I can think of a couple communication life hacks off the top of my head…
The first one is a pretty specific one, but it’s my favorite. Every one of us has a different communication style. Accepting that and learning how to navigate styles different from your own is key. SO! For new managers — and, in fact, for people I work with closely — I wrote a one-page user manual for how I write. How I work. How I process information. Anna: A User’s Guide.
It has been invaluable. Being able to say:
- “I process information slowly. A briefing, resource materials, or an agenda provided well before meetings helps me.”
- “I am very direct. Sometimes too direct. Please always be direct with me, but let me know when my directness is unhelpful to others.”
- “I think better when I’m walking. If we can walk and talk, I’d like that!”
For another, I’d say — and anyone who has every been to any kind of writing class will know this — read what you’re writing out loud. Not just, “read it back to yourself in your head”, actually read it out loud. I know you’ll feel silly, I know it’s not comfortable, and sometimes it can really help to print it out first and grab a sharpie and take it somewhere really secluded, particularly when you’re in an open office. But it’s by far the fastest and easiest way to find things that will trip up your reader — or things that sound or feel alien or robotic.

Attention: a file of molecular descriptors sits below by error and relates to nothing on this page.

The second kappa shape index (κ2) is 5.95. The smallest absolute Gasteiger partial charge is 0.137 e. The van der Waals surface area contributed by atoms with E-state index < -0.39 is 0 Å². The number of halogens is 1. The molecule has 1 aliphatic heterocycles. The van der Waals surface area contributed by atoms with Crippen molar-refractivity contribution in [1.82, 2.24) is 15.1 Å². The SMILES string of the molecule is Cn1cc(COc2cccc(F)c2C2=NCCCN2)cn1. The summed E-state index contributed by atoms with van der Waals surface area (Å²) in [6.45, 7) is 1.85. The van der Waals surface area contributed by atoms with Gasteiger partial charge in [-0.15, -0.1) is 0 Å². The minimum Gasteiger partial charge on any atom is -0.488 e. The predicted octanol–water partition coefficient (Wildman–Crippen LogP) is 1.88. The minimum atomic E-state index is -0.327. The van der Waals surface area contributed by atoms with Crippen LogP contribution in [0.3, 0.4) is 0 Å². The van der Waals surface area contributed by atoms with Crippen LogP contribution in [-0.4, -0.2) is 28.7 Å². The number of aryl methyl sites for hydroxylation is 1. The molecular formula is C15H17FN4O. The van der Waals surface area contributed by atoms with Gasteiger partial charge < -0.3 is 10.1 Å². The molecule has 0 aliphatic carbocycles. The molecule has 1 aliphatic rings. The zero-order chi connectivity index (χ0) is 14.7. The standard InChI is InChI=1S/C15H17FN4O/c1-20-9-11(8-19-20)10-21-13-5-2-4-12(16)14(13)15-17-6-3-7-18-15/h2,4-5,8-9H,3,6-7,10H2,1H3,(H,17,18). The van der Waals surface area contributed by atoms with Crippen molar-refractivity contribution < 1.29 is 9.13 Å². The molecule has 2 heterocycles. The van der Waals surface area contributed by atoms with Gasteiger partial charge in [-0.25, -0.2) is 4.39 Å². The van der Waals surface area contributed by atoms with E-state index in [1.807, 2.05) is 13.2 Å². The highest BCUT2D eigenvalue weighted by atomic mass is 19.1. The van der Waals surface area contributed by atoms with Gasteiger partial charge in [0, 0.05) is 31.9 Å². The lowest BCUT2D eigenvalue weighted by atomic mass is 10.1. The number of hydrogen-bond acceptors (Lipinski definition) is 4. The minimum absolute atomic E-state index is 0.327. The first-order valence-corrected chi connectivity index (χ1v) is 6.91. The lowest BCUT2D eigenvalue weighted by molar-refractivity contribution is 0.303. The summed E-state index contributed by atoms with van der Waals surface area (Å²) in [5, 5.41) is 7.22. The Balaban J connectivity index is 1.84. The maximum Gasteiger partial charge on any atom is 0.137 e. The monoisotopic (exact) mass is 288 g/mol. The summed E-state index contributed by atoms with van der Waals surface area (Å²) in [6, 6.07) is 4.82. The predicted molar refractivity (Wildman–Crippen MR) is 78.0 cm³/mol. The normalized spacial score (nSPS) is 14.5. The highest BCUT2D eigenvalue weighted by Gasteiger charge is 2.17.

And lastly, whatever you write, before you post it anywhere ask yourself if it can be 40% shorter. Because it usually can. Remember that in order to get people to understand what it is you’re trying to get them to understand (or what you want from them) you just need to get to the point. It’s the courteous thing to do. And to do that you can usually very easily lose the first paragraph, if not more.
This question originally appeared on Quora – the place to gain and share knowledge, empowering people to learn from others and better understand the world. You can follow Quora on Twitter, Facebook, and Google+. More questions:
More Info: www.inc.com
Categories: Money Matters